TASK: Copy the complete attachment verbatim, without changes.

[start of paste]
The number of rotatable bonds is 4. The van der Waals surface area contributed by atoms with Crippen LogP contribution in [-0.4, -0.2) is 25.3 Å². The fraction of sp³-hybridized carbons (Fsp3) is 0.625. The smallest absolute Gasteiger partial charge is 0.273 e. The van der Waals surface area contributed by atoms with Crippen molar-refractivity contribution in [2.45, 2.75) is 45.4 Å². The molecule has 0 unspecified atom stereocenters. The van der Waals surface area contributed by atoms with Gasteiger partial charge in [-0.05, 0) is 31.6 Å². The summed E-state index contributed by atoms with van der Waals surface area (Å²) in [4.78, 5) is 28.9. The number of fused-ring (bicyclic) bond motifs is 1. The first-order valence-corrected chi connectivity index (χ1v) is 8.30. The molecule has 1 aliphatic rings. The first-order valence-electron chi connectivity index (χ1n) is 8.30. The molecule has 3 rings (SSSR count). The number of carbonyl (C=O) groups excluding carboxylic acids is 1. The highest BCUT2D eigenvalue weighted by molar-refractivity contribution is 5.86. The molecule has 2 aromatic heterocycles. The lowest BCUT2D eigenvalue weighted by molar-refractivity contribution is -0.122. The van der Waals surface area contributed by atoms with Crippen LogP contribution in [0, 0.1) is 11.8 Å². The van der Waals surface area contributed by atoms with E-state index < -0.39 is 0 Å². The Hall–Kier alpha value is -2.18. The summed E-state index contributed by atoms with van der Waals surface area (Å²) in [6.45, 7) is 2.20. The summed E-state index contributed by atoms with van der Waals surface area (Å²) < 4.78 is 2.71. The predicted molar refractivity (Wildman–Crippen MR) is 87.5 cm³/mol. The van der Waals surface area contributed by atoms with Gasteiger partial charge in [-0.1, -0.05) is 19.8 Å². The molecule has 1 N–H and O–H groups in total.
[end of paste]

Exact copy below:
The number of rotatable bonds is 4. The van der Waals surface area contributed by atoms with Crippen LogP contribution in [-0.4, -0.2) is 25.3 Å². The fraction of sp³-hybridized carbons (Fsp3) is 0.625. The smallest absolute Gasteiger partial charge is 0.273 e. The van der Waals surface area contributed by atoms with Crippen molar-refractivity contribution in [2.45, 2.75) is 45.4 Å². The molecule has 0 unspecified atom stereocenters. The van der Waals surface area contributed by atoms with Gasteiger partial charge in [-0.05, 0) is 31.6 Å². The summed E-state index contributed by atoms with van der Waals surface area (Å²) in [4.78, 5) is 28.9. The number of fused-ring (bicyclic) bond motifs is 1. The first-order valence-corrected chi connectivity index (χ1v) is 8.30. The molecule has 1 aliphatic rings. The first-order valence-electron chi connectivity index (χ1n) is 8.30. The molecule has 3 rings (SSSR count). The number of carbonyl (C=O) groups excluding carboxylic acids is 1. The highest BCUT2D eigenvalue weighted by molar-refractivity contribution is 5.86. The molecule has 2 aromatic heterocycles. The lowest BCUT2D eigenvalue weighted by molar-refractivity contribution is -0.122. The van der Waals surface area contributed by atoms with Crippen LogP contribution in [0, 0.1) is 11.8 Å². The van der Waals surface area contributed by atoms with E-state index < -0.39 is 0 Å². The Hall–Kier alpha value is -2.18. The summed E-state index contributed by atoms with van der Waals surface area (Å²) in [6.45, 7) is 2.20. The summed E-state index contributed by atoms with van der Waals surface area (Å²) < 4.78 is 2.71. The predicted molar refractivity (Wildman–Crippen MR) is 87.5 cm³/mol. The van der Waals surface area contributed by atoms with Gasteiger partial charge in [-0.1, -0.05) is 19.8 Å². The molecule has 1 N–H and O–H groups in total.